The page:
Ryanair to cut 3,500 jobs if pay cuts not agreed: CEO

 Ryanair (RYA.I) is planning around 3,500 job losses if it cannot agree on pay cuts with its staff, the airline’s boss Michael O’Leary said on Wednesday.
Europe’s biggest budget airline had previously said that it had cut more than 250 staff from its office around Europe and was looking at up 3,000 cuts among pilot and cabin crew. [nS8N2CP05S]
“We’ve already announced about 3,500 job losses but we’re engaged in extensive negotiations with our pilots, our cabin crew and we’re asking them to all take pay cuts as an alternative to job losses,” O’Leary told BBC.
“We’re looking from 20% from the best-paid captains, 5% from the lowest-paid flight attendants and we think if we can negotiate those pay cuts by agreement, we can avoid most but not all job losses,” O’Leary told BBC TV.
 Ryanair has seen “very strong” bookings for the first two weeks of July across its network, which it relaunched on Wednesday with 1,000 flights, but expects ticket prices to be lower than ever for 12 months, Group CEO Michael O’Leary said.
FILE PHOTO: A Ryanair plane takes off from Manchester Airport as the spread of the coronavirus disease (COVID-19) continues in Manchester, Britain June 21, 2020. Picture taken June 21, 2020. REUTERS/Phil Noble
Europe’s largest low-cost carrier has been flying a skeleton service since the COVID-19 pandemic closed down much of Europe in March.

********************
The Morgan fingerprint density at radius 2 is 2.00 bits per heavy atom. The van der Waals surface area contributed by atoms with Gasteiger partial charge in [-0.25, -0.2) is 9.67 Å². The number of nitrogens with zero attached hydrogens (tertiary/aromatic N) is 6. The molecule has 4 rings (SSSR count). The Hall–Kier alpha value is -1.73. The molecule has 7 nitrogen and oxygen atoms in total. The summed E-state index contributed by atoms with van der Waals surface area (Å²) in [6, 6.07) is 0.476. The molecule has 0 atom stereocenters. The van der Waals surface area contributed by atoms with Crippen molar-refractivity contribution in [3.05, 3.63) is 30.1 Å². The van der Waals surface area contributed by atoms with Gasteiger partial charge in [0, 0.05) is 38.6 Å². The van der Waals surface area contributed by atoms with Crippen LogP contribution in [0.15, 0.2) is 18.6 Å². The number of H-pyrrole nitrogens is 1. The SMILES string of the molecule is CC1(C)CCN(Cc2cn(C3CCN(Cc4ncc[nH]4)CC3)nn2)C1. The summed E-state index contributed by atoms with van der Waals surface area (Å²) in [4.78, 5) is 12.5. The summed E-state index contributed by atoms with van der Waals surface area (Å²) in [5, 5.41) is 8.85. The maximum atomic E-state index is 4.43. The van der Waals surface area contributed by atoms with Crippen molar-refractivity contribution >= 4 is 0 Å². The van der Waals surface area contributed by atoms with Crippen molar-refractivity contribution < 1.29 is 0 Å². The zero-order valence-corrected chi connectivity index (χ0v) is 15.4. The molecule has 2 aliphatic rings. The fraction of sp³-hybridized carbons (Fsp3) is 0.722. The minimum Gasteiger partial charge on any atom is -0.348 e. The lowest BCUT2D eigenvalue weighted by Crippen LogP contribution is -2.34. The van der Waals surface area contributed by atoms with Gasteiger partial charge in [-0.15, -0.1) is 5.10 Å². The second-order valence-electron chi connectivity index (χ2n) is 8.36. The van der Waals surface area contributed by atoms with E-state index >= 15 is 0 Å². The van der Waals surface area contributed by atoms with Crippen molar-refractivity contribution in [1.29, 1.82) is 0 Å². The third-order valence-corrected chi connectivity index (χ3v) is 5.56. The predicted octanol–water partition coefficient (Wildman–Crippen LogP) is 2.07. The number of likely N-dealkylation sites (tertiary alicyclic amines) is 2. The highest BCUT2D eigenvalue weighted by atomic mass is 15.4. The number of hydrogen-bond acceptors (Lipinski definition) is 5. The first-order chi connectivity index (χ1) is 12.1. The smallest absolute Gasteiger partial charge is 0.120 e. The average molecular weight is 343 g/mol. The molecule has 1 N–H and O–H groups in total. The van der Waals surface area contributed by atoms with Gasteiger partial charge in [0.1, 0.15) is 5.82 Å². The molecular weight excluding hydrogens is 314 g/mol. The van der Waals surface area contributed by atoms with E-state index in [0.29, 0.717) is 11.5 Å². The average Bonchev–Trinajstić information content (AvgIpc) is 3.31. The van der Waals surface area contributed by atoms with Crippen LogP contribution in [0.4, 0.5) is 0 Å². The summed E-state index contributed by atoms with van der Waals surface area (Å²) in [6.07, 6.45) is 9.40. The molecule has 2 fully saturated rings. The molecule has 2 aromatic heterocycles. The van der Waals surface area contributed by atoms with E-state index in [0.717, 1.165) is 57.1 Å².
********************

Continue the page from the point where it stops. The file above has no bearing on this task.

It expects to fly around 4.5 million passengers in July, around 40% of its normal service.
That is likely to climb to 5.5 to 6 million in August before settling into normal levels in the quieter winter season and attaining pre-pandemic levels next year, O’Leary told Reuters in an interview.
“Our bookings for our first week or two of flights in July have been very strong. August looks reasonably strong. September and October look a bit weaker at the moment... people are standing back,” he said.
But price levels for tickets have been weak for the summer and are likely to remain so. “Certainly for the next 12 months you are going to see lower-than-ever airfares, certainly on Ryanair, as we stimulate the market and get it back moving again,” he said.
It will likely take until 2022 or 2023 for ticket prices to return to the levels seen before the pandemic, O’Leary added.
Ryanair’s planes will be about 70% full on its first full day of service, O’Leary said.
He said there had been no major teething problems and expected any technical delays from planes returning to service to be offset by a lack of air traffic control issues in Europe’s relatively empty skies.
O’Leary expects a “marked decline” in inflight food and beverage sales, but said he hoped that would be matched by an increase in the number of passengers paying for pre-booked seats and checked-in bags.
He said that while the airline had announced 3,500 job cuts, he was “reasonably hopeful but not confident” it could agree on changes to pay cuts and work practices to avoid most of them.